With billions on the books overseas, Cisco and other tech giants like Microsoft (MSFT), Intel (INTC), or Apple (AAPL), have a lot of cash. It doesn’t need to be entirely reinvested in the business—but at the very least, repatriating that cash without losing so much of it in taxes would significantly reduce the incentive to take on more debt. But more likely, these junior aristocrats could simply increase the cash payouts to shareholders.
Investing for dividend growth is a simple and effective long-term strategy. While many traditional firms remain pricy, they won’t be so forever. And tech giants that have started paying dividends in recent years are the “Junior Aristocrats” likely to become future dividend giants. Even better, they’re a sign of clear value in a still-pricy market.
It’s a golden age of investing. And while it might be under pressure from rising interest rates, if you’re investing in the right space, regulatory and tax reform could lead to substantial increases in payouts over the next few years.
That said, there are a few places that look a bit more dangerous right now. I wouldn’t throw out a red flag—but at least a yellow warning one.
What don’t I like in the dividend space right now? High current payouts with low dividend growth. While I’ll make an exception for companies that are structured to pay out most of their income—like real estate investment trusts REITs or business development companies—BDCs. But even with those companies, the high level of payouts makes capital gains a much tougher proposition. If you can buy on a large enough selloff and have the stomach to sit through some big moves, you could do fine over time. But it’s a question of getting the timing right.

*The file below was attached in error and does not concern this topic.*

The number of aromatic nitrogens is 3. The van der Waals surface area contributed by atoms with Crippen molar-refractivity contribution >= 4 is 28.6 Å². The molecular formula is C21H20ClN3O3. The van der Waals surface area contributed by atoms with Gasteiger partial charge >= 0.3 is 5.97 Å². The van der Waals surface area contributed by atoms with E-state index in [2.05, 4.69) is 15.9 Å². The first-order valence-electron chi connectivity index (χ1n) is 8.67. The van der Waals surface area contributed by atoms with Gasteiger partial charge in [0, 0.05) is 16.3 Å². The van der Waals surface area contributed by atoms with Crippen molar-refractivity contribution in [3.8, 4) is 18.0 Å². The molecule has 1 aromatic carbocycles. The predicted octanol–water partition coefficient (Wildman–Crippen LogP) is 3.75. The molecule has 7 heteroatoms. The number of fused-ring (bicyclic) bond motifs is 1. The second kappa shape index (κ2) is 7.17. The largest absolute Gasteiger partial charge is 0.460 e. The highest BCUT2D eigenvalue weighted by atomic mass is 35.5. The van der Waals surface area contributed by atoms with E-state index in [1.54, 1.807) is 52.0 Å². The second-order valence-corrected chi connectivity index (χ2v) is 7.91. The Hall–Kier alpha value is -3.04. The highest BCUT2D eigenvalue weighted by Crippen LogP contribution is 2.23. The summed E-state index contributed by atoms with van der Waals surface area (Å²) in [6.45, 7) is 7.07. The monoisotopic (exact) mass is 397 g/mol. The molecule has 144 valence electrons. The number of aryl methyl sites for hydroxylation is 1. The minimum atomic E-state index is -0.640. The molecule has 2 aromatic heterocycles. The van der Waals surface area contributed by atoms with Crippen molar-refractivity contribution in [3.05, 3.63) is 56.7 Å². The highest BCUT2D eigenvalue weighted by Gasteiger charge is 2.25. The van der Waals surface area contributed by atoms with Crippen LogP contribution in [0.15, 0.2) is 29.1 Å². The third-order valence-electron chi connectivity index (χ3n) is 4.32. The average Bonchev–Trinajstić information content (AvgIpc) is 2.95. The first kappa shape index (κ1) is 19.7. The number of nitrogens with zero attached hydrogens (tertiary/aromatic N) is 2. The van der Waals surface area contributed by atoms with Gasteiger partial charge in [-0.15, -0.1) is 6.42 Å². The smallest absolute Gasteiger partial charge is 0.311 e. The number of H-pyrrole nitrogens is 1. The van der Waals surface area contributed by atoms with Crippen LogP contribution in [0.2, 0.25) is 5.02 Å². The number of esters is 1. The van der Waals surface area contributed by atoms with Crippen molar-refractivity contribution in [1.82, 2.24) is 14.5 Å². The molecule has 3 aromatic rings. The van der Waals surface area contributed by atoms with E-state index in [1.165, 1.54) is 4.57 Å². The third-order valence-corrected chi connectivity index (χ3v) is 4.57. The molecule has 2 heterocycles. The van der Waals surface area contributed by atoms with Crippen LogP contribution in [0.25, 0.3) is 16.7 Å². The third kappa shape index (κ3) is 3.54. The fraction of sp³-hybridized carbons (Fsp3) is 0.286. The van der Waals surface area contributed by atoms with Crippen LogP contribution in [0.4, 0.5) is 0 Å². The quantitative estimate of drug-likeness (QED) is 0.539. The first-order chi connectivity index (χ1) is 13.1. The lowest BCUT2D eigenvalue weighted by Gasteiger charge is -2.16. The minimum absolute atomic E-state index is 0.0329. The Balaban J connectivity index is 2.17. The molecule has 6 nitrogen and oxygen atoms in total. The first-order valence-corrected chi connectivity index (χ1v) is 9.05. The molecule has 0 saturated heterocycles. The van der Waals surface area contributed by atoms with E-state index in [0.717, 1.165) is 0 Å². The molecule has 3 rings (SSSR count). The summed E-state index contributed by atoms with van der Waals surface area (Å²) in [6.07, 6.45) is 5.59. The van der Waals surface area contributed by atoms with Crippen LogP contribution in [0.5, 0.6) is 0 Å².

Don’t get me wrong, most REITs are doing well operationally, but rising interest rates are creating a whipsaw in prices among traders. A steady player like Realty Income (O), a great company to own at the right price, shouldn’t be making bigger swings than the overall market on the average day. But it’s a sign of the apprehension in the high-yield space right now. Wait for that uncertainty to become full-blown fear before you buy again.
And, in the past year since the Fed first started hiking interest rates, these high-yielders have sold off heavily but have since recovered. These sectors are also sensitive to changes in interest rates, given the high amount of debt that these companies employ to generate their returns (particularly in real estate). So, if there’s another big selloff in this space, it might create more buying opportunities. For now, that area is a hold. Focus on growth. In short, it looks like a good time to take some money off the table there and buy dividend growth names in the tech space instead.
Andrew Packer is a Senior Financial Editor with Newsmax Media. He currently writes the Insider Hotline investment advisory, serves as investment director for the Financial Braintrust, and is managing editor of Financial Intelligence Report.